Hospital Food in the Czech Republic Will Change After More Than 65 Years

czech hospital food

In the coming months, hospital patients in the Czech Republic will start receiving more tasty and healthy diets according to the new recommendations of the Ministry of Health.

The new system intends to strengthen the role of nutritional therapists. Upon admission, they could recommend to patients a standard diet of Czech, Mediterranean, Asian cuisine, or a diet for people at risk of malnutrition.

The system was experimented for nine months by the General University Hospital in Prague (VFN).

Until now, the meals prepared for patients have been based on the 1955 system where each hospital developed its own diets to meet the needs of each facility.

Recommendations for a healthy diet have fundamentally changed in more than half a century. After 2017, the Ministry of Health established a group of researchers to create new methodological recommendations on catering and nutrition.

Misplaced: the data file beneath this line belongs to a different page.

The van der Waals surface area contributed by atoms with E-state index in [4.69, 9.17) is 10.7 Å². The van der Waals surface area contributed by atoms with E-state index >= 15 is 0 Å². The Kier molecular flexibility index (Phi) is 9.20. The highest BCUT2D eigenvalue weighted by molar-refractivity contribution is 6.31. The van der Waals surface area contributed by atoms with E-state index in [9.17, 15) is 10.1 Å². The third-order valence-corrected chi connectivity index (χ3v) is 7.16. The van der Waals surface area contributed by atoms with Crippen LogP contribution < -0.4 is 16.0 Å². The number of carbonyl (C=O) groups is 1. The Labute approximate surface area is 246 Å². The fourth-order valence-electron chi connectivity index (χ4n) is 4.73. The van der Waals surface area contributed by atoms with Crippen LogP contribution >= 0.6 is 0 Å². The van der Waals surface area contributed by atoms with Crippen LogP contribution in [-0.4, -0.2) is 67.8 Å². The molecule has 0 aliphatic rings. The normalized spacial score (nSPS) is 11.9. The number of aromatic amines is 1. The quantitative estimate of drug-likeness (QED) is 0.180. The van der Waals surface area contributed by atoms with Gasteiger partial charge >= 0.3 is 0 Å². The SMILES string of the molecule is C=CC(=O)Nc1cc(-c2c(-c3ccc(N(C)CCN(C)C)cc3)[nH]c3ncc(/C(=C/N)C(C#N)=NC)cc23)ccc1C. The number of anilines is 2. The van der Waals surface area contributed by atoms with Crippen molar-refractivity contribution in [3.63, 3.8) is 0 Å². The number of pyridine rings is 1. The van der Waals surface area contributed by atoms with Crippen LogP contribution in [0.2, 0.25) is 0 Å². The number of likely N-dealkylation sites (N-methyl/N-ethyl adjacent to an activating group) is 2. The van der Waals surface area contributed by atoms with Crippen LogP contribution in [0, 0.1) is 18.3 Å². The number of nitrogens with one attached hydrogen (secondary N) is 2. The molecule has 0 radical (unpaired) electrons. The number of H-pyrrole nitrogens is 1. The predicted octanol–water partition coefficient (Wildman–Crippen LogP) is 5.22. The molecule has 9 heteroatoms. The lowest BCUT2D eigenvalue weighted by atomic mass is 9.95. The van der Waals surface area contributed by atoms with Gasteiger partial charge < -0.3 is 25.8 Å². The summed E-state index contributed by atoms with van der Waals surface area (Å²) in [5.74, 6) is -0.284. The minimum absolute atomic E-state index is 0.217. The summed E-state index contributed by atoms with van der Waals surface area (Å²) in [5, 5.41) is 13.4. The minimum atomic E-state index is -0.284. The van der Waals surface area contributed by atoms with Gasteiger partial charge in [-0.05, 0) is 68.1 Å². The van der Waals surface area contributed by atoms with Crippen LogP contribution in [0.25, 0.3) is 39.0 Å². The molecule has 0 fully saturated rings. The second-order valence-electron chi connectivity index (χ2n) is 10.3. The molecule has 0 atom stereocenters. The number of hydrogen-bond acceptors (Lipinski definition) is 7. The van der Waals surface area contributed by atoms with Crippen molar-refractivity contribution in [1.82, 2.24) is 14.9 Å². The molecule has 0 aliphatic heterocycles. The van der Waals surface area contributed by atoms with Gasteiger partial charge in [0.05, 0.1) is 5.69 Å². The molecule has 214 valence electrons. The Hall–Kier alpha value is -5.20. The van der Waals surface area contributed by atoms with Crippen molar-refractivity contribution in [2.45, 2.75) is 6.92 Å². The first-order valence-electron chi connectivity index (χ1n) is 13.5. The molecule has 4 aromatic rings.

Lucie Růžičková, the head nutritional therapist of the General Hospital, emphasizes quality as the basis for changes in the recommendations. Patients will be divided into those who have standard nutritional needs and those who suffer from anorexia, whose food should have a higher caloric value.

“Today we served cod in parsley sauce with couscous and dried tomatoes for lunch,” says David Feltl, the director of the General University Hospital in Prague.

The general cost of food will increase, but will be lower than the treatment of patients with complications due to malnutrition, he added.

“We hired three new chefs, the key ones are the people who cook it. We now have a five-week meal cycle,” he explains. According to him, patients and employees are visibly satisfied with the new diet, as shown by the drastic decrease in the amount of food thrown away.

“The standard meal consists of three variants of dishes. The first contains typically Czech ingredients, such as lentils and root vegetables. The second type is Mediterranean cuisine with pasta, risotto, olives and fish. The third variant includes Asian dishes with couscous or curry spices,” said Lucie Růžičková, the head nutritional therapist of the General Hospital.

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